May 12, 2016

Helmeted Hornbills are ‘on the verge of Extinction’

Helmeted Hornbills are ‘on the verge of Extinction’

A helmeted hornbill takes to the sky. Photo Credit: Christian Goers via Rainforest Trust

Helmeted hornbills – time to brace yourself – may be on the way to extinction in the wild. They are near-extinct in Indonesian Sumatra and may soon face a similar fate in Malaysian Borneo as well.

Unceasing demand for their casques, as their helmet-like appendages are known, has been driving the birds dangerously close to the point of no return in Sumatra, a team of researchers has warned in a study, “Trade in the Helmeted Hornbill Rhinoplax vigil: the ‘ivory hornbill’,” published in the journal Bird Conservation International.

“Between March 2012 and August 2014,” they write, “a minimum 2,170 heads and/or casques were seized from the illegal trade in Indonesia and China in identifiable enforcement actions. Seizures were made from poachers, smugglers, processing facilities and retailers (both physical shops and online traders).” At this rate, the birds will go extinct in the wild within a few years. “Efforts are therefore urgently needed to end this illegal trade, which is controlled by organised crime [syndicates] with interests in other wildlife products,” the scientists add.

They recommend increasing the penalties for wildlife traffickers and boosting awareness of the plight of the species among potential consumers. They also call for urgent measures to roll back the illegal trade in the critically endangered species by stepping up wildlife patrols and clamping down on the criminal networks behind the trade. Time, they say, is fast running out for the majestic birds.

A decorative carving made from a helmeted hornbill's casque. Photo Credit: Science Photo Library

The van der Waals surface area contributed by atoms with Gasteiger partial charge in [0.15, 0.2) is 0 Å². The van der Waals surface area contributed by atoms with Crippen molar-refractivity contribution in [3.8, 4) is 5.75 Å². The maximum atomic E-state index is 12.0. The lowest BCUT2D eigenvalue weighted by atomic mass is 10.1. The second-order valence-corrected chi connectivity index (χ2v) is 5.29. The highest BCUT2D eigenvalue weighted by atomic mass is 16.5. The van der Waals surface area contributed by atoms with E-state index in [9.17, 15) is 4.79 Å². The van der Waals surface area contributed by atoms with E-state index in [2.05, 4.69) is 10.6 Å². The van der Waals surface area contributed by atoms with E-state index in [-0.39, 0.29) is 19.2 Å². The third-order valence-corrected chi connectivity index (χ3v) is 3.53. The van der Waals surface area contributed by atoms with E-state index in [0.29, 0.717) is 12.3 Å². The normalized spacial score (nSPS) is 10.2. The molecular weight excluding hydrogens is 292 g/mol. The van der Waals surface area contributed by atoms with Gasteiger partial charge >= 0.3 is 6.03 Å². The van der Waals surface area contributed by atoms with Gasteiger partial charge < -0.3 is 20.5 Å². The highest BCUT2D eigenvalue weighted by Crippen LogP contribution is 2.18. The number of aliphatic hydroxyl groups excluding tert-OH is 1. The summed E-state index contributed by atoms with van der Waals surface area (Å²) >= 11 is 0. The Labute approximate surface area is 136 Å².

A decorative carving made from a helmeted hornbill’s casque. Photo Credit: Science Photo Library

Poachers continue to target wild helmeted hornbills for their solid lumps of keratin atop their beaks that are as highly prized as elephant ivory in China, where the casques are carved into expensive jewelry and luxury decorations.

Unfortunately for the shy, fruitarian birds, their large size (they can weight 3 kilograms with a wingspan of up to 2 meters), their striking black-and-white plumage, and their conspicuous habits (they frequently issue loud calls to each other in their forest homes) often make them easy targets for poachers. According to the researchers, criminal syndicates routinely commission teams of poachers in Sumatra and Borneo to hunt down the birds.

“The 2015 IUCN Red List assessment notes the species has apparently almost disappeared from habitats where it was previously abundant on Sumatra and cautions that poaching efforts could shift to Malaysia from Indonesia, where illegal capture is now focused,” warns the anti-wildlife trafficking watchdog TRAFFIC.

“If this problem isn’t dealt with very soon, the Helmeted Hornbill may be wiped out in Indonesia and seriously threatened elsewhere,” said Chris Shepherd, the group’s regional director in Southeast Asia. “The health of the rainforests will suffer and the forests will fall silent.”

That, needless to say, would be a tragedy.

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